Black Indians in the United States

Native American people with significant African American heritage / From Wikipedia, the free encyclopedia

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Black Indians are Native American people – defined as Native American due to being affiliated with Native American communities and being culturally Native American – who also have significant African American heritage.[3]

Quick facts: Total population, Regions with significant po...
Black Indians (American Indian with African ancestry)
Total population
True population unknown, 269,421 identified as ethnically mixed with African and Native American on 2010 census[1]
Regions with significant populations
United States (especially the Southern United States or in locations populated by Southern descendants), Oklahoma, New York and Massachusetts).
Languages
American English, Louisiana French, Louisiana Creole, Gullah, Tutnese, Afro-Seminole Creole, Native American languages
(including Navajo, Dakota, Cherokee, Choctaw, Mvskoke, Ojibwe)[2], African languages
Related ethnic groups
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Historically, certain Native American tribes have had close relations with African Americans, especially in regions where slavery was prevalent or where free people of color have historically resided. Members of the Five Civilized Tribes participated in holding enslaved African Americans in the Southeast and some enslaved or formerly enslaved people migrated with them to the West on the Trail of Tears in 1830 and later during the period of Indian Removal.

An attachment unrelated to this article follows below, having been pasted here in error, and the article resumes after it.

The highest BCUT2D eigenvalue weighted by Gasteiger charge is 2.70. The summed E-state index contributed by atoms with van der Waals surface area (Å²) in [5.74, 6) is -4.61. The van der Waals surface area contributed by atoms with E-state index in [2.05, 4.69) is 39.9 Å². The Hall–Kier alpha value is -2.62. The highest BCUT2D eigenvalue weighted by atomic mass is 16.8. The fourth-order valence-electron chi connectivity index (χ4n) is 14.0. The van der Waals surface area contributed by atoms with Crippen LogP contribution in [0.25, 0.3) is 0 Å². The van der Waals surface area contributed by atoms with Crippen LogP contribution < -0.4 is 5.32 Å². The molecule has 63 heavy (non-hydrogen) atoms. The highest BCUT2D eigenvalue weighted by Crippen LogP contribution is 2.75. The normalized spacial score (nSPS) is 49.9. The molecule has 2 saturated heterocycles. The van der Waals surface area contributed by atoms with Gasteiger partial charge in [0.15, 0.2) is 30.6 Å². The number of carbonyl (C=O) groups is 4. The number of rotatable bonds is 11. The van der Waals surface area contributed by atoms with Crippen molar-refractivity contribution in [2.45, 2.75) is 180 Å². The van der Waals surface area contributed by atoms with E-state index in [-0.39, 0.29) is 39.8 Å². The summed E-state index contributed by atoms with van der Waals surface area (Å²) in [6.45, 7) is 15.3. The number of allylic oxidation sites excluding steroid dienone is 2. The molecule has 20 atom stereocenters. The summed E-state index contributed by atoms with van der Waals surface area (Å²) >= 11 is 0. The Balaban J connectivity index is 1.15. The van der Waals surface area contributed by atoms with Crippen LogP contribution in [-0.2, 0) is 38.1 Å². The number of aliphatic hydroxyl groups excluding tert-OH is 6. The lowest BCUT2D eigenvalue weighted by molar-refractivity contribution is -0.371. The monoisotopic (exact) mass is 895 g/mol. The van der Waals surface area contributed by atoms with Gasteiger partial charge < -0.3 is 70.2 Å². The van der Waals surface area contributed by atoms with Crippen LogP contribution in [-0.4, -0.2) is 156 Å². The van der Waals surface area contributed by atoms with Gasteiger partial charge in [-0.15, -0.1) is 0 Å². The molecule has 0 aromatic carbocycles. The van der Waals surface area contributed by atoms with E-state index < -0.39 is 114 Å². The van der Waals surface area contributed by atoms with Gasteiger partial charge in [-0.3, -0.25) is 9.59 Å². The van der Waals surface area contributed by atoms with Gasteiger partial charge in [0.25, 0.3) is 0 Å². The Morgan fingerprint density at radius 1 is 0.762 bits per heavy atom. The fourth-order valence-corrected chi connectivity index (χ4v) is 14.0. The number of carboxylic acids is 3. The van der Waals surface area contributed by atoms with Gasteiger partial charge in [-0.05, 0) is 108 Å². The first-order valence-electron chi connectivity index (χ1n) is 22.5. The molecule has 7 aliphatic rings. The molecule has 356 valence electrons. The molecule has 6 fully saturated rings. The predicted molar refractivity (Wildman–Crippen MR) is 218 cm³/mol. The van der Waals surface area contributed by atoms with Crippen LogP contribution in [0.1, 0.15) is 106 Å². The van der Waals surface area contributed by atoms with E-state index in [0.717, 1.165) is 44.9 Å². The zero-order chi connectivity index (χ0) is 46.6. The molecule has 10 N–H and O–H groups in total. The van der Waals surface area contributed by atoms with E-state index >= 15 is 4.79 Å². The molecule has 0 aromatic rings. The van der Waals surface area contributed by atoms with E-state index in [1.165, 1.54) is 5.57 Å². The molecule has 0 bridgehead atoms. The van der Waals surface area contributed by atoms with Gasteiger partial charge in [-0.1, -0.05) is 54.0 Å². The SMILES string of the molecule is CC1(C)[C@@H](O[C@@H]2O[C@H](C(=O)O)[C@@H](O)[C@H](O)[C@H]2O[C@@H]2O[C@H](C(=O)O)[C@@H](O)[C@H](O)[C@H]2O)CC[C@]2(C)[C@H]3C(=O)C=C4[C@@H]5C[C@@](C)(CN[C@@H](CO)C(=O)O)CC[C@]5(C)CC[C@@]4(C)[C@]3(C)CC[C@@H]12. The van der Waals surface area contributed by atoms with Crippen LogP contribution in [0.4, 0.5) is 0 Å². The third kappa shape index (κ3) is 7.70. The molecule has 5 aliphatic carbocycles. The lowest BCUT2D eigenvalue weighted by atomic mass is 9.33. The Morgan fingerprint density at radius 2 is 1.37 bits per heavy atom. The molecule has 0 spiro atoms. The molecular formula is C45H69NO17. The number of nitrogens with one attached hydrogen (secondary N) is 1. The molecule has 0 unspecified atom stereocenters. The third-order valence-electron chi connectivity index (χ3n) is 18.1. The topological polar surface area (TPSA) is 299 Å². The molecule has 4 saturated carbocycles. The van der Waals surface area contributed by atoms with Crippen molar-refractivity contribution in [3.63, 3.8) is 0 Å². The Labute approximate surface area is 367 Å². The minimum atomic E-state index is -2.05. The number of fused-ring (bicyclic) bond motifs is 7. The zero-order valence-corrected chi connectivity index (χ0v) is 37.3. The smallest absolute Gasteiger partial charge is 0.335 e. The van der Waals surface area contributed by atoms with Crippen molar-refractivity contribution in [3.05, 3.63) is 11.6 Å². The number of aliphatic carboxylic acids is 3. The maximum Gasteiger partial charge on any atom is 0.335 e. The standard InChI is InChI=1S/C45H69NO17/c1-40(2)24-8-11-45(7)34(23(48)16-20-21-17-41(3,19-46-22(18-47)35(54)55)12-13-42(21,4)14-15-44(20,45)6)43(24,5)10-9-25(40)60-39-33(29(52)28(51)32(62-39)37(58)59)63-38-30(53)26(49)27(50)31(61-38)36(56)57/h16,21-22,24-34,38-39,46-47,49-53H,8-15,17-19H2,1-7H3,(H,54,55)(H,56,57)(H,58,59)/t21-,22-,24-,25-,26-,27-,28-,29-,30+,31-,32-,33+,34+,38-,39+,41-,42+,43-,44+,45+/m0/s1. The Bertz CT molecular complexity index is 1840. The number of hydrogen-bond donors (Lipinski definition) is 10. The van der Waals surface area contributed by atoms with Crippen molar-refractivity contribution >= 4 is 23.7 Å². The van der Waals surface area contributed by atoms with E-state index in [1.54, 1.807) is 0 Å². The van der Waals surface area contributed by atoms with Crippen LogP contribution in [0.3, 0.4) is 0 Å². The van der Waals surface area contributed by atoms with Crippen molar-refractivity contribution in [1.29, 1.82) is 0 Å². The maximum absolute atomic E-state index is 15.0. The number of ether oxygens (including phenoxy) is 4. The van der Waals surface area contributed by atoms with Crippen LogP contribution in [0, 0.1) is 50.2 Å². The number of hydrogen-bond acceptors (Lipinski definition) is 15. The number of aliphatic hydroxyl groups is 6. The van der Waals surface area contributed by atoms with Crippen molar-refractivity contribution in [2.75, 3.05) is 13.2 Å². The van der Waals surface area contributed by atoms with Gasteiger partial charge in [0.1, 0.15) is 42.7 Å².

In controversial actions, since the late 20th century, the Cherokee, Creek and Seminole nations tightened their rules for membership and at times excluded Freedmen who did not have at least one ancestor listed as Native American on the early 20th-century Dawes Rolls. This exclusion was later appealed in the courts, both because of the treaty conditions and in some cases because of possible inaccuracies in some of the Rolls. The Chickasaw Nation never extended citizenship to Chickasaw Freedmen.[4]

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